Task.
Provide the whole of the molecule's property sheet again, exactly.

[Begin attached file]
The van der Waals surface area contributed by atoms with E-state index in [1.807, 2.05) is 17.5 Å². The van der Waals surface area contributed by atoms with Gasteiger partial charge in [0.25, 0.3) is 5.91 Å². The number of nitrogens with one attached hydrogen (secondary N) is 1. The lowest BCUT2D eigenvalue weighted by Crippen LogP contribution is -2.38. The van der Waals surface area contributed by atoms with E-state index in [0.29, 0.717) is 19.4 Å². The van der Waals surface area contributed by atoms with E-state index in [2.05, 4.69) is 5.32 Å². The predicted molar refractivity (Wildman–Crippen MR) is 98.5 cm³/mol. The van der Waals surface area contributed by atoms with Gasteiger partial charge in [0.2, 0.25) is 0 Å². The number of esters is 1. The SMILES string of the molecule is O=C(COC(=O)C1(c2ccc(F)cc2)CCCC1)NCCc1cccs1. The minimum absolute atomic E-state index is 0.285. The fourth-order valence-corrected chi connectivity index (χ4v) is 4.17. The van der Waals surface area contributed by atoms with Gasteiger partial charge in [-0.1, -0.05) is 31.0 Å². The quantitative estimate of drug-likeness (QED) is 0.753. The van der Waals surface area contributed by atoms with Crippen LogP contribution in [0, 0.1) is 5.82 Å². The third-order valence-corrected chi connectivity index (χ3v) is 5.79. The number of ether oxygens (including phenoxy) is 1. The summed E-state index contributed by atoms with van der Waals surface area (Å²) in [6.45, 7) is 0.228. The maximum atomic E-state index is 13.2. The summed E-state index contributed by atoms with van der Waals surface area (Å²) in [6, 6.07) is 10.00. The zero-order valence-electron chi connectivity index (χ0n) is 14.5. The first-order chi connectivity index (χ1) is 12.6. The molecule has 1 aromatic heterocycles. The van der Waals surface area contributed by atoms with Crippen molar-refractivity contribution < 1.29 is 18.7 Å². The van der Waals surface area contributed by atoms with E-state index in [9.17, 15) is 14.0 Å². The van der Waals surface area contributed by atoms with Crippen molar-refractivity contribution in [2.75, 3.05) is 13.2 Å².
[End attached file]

The van der Waals surface area contributed by atoms with E-state index in [1.807, 2.05) is 17.5 Å². The van der Waals surface area contributed by atoms with Gasteiger partial charge in [0.25, 0.3) is 5.91 Å². The number of nitrogens with one attached hydrogen (secondary N) is 1. The lowest BCUT2D eigenvalue weighted by Crippen LogP contribution is -2.38. The van der Waals surface area contributed by atoms with E-state index in [0.29, 0.717) is 19.4 Å². The van der Waals surface area contributed by atoms with E-state index in [2.05, 4.69) is 5.32 Å². The predicted molar refractivity (Wildman–Crippen MR) is 98.5 cm³/mol. The van der Waals surface area contributed by atoms with Gasteiger partial charge in [0.2, 0.25) is 0 Å². The number of esters is 1. The SMILES string of the molecule is O=C(COC(=O)C1(c2ccc(F)cc2)CCCC1)NCCc1cccs1. The minimum absolute atomic E-state index is 0.285. The fourth-order valence-corrected chi connectivity index (χ4v) is 4.17. The van der Waals surface area contributed by atoms with Gasteiger partial charge in [-0.1, -0.05) is 31.0 Å². The quantitative estimate of drug-likeness (QED) is 0.753. The van der Waals surface area contributed by atoms with Crippen LogP contribution in [0, 0.1) is 5.82 Å². The third-order valence-corrected chi connectivity index (χ3v) is 5.79. The number of ether oxygens (including phenoxy) is 1. The summed E-state index contributed by atoms with van der Waals surface area (Å²) in [6.45, 7) is 0.228. The maximum atomic E-state index is 13.2. The summed E-state index contributed by atoms with van der Waals surface area (Å²) in [6, 6.07) is 10.00. The zero-order valence-electron chi connectivity index (χ0n) is 14.5. The first-order chi connectivity index (χ1) is 12.6. The molecule has 1 aromatic heterocycles. The van der Waals surface area contributed by atoms with Crippen molar-refractivity contribution < 1.29 is 18.7 Å². The van der Waals surface area contributed by atoms with E-state index in [9.17, 15) is 14.0 Å². The van der Waals surface area contributed by atoms with Crippen molar-refractivity contribution in [2.75, 3.05) is 13.2 Å².